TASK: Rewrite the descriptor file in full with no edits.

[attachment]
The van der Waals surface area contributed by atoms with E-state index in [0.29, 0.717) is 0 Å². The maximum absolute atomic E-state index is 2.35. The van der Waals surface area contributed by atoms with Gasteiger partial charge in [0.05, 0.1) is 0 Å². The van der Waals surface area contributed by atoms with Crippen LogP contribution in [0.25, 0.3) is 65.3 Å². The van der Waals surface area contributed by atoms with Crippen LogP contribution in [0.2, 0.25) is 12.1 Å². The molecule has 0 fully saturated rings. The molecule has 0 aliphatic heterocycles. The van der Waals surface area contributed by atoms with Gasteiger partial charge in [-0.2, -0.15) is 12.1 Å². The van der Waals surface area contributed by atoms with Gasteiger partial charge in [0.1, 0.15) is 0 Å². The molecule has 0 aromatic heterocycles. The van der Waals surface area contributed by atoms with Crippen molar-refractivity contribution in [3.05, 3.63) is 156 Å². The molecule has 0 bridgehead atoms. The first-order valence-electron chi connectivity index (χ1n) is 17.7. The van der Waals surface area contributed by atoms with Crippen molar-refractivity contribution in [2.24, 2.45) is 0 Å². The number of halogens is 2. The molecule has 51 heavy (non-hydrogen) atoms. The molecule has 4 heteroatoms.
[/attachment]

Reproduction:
The van der Waals surface area contributed by atoms with E-state index in [0.29, 0.717) is 0 Å². The maximum absolute atomic E-state index is 2.35. The van der Waals surface area contributed by atoms with Gasteiger partial charge in [0.05, 0.1) is 0 Å². The van der Waals surface area contributed by atoms with Crippen LogP contribution in [0.25, 0.3) is 65.3 Å². The van der Waals surface area contributed by atoms with Crippen LogP contribution in [0.2, 0.25) is 12.1 Å². The molecule has 0 fully saturated rings. The molecule has 0 aliphatic heterocycles. The van der Waals surface area contributed by atoms with Gasteiger partial charge in [-0.2, -0.15) is 12.1 Å². The van der Waals surface area contributed by atoms with Gasteiger partial charge in [0.1, 0.15) is 0 Å². The molecule has 0 aromatic heterocycles. The van der Waals surface area contributed by atoms with Crippen molar-refractivity contribution in [3.05, 3.63) is 156 Å². The molecule has 0 bridgehead atoms. The first-order valence-electron chi connectivity index (χ1n) is 17.7. The van der Waals surface area contributed by atoms with Crippen molar-refractivity contribution in [2.24, 2.45) is 0 Å². The number of halogens is 2. The molecule has 51 heavy (non-hydrogen) atoms. The molecule has 4 heteroatoms.